May 29, 2016: The Most Holy Body and Blood of Christ: Corpus Christi
Catholic Social Teaching: Solidarity
“…Participation is a duty to be fulfilled consciously by all, with responsibility and with a view to the common good.This cannot be confined or restricted to only a certain area of social life, given its importance for growth — above all human growth — in areas such as the world of work and economic activity, especially in their internal dynamics; in the sectors of information and culture; and, more than anything else, in the fields of social and political life even at the highest levels. The cooperation of all peoples and the building of an international community in a framework of solidarity depends on this latter area…” (189) Compendium of the Social Doctrine of the Church
First Reading: Genesis 14:18-20
Psalm: 110:1, 2, 3, 4
Second Reading: 1st Corinthians 11:23-26
Gospel: Luke 9:11b-17
Catechism of the Catholic Church
The unity of the Mystical Body: the Eucharist makes the Church. Those who receive the Eucharist are united more closely to Christ. Through it Christ unites them to all the faithful in one body – the Church. Communion renews, strengthens, and deepens this incorporation into the Church, already achieved by Baptism. In Baptism we have been called to form but one body. The Eucharist fulfills this call: “The cup of blessing which we bless, is it not a participation in the blood of Christ? the bread which we break, is it not a participation in the body of Christ? Because there is one bread, we who are many are one body, for we all partake of the one bread:” If you are the body and members of Christ, then it is your sacrament that is placed on the table of the Lord; it is your sacrament that you receive. To that which you are you respond “Amen” (“yes, it is true!”) and by responding to it you assent to it. For you hear the words, “the Body of Christ” and respond “Amen.” Be then a member of the Body of Christ that your Amen may be true. (1396) From the Daily Roman Missal, Introduction to the Sunday of Lent, Cycle C
Compendium of the Social Doctrine of the Church: No references this week
Responding to the gift of Eucharist, we say Amen. Do we speak that word half-heartedly, out of ritualistic observance or with belief and conviction? Is Amen spoken from our lips to live into the invitation of transformation for our lives? Will we let Amen move us beyond living as Jose, Pat, Barbara or Elena to live as the Body of Christ? A meal not eaten in isolation, on a TV tray, but in community. To see the connectivity to Church thru a handful or few hundred people receiving the Eucharist at one mass to everyone globally that Sabbath receiving the real presence of Jesus. How many people have said Amen to the real presence over the millenniums, from the initial apostles and the early Church, empowered to spread the Gospel, till today ? Willfully ignoring the Sunday obligation says I do not need my brothers and sisters at the local parish and global Church to live my life as a follower of Jesus. In doing that, we ignore the Lord’s call of discipleship to revel in individualism, which leads to isolation. Coming to the Eucharistic table invites us into community that we see and cannot see. Amen is an affirmation of belief and accepting the mystery of solidarity with people we will never know or ever meet. We may tithe from our fiscal resources, but with our Amen will we also tithe with ourselves to freely give our God-given talents to support the Body of Christ and the entire human family? Do we give of ourselves as freely as Jesus comes so freely to each altar, simple or grand, at each mass? Our Amen is a continuing thankful participation in the Paschal Mystery, the living bread and cup of blessings. We may feel we are at a deserted place in life, but with our Amen, we answer Jesus’ call to give humanity the food of life, the giving of ourselves from the food we have received. And the Lord provides in abundance if our Amen is an affirmation of belief. So when mass ends and we are sent forth to go in peace, glorifying the Lord by our lives, we can joyfully proclaim, thanks be to God, coming forth from the sincerity of our Amen.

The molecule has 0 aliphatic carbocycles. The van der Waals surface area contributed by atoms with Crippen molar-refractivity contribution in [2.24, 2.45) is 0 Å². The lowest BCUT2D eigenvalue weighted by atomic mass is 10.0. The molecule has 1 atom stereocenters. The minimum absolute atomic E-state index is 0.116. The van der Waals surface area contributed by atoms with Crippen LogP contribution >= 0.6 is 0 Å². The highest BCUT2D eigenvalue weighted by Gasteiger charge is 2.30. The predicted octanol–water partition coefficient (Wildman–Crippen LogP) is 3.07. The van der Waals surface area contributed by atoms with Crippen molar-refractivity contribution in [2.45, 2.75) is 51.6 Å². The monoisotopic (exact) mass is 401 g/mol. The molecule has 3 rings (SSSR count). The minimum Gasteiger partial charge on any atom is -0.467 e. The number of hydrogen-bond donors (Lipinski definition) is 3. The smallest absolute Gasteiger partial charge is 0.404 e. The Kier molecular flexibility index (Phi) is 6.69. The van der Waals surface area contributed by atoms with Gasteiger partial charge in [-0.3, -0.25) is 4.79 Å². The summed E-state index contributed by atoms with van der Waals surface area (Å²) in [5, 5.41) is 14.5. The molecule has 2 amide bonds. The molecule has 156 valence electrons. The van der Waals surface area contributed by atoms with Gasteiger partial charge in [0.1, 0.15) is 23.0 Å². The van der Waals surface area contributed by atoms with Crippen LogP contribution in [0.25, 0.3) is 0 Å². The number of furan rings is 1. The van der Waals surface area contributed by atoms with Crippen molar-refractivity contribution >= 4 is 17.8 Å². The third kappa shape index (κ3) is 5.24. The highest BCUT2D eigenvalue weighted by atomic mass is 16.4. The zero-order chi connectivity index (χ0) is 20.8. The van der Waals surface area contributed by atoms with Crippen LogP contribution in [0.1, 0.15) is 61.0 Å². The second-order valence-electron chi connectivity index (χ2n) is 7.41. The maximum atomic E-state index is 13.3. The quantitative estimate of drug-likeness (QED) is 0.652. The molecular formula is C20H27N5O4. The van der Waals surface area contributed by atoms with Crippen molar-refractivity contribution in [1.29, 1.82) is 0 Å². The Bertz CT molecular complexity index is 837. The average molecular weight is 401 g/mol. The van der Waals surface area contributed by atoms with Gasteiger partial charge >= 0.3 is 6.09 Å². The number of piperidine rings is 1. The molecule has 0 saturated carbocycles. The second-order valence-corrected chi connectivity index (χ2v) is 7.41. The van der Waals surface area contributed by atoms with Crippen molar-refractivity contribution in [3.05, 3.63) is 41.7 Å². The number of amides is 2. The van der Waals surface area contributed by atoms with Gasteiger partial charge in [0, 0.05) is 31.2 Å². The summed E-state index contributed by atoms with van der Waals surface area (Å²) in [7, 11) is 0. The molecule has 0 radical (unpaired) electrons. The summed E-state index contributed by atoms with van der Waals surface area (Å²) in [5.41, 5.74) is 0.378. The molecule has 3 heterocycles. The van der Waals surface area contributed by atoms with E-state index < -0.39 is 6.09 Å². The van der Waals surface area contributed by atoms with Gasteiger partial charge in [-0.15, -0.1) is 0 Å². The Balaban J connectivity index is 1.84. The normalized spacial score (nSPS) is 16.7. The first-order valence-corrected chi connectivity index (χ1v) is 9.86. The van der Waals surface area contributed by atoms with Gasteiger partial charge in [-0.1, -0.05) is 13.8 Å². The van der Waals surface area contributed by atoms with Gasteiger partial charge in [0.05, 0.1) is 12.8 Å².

Individual Reflection: 1st Corinthians 11:23-26
Learn about Bread for the World. Initiate a Bread for the World letter writing initiative at your parish and the broader inter-faith community in your neighborhood:
Family Reflection: Luke 9:11b-17
Learn about the Bake for Good project. Whom will your family bake for?
Contemplate the word Amen
Blogs to Visit:
As we reflect upon Mary’s presence in the mysteries of the Rosary, we are blessed to know her. For her journey, a timeless trek, calls us to surrender, continuing conversion, humbleness and justice now.
Weekly lectionary reflections, for faith sharing groups, parish bulletins, newsletters or personal prayer, from the synergy of the Word we hear and the rich tradition of Catholic Social Teaching.
Catholic Social Teaching offers seven principles for upholding life in our thoughts, decisions and actions.
How we do Catholic Social Teaching.
Creation sustainability ministry resources in the spirit of the St Francis Pledge.
List one or two upcoming events, legislative action alerts or social justice websites
By Barb Born May 20, 2016 The reflection maybe used in parish bulletins, newsletters or for faith sharing groups without copyright concern.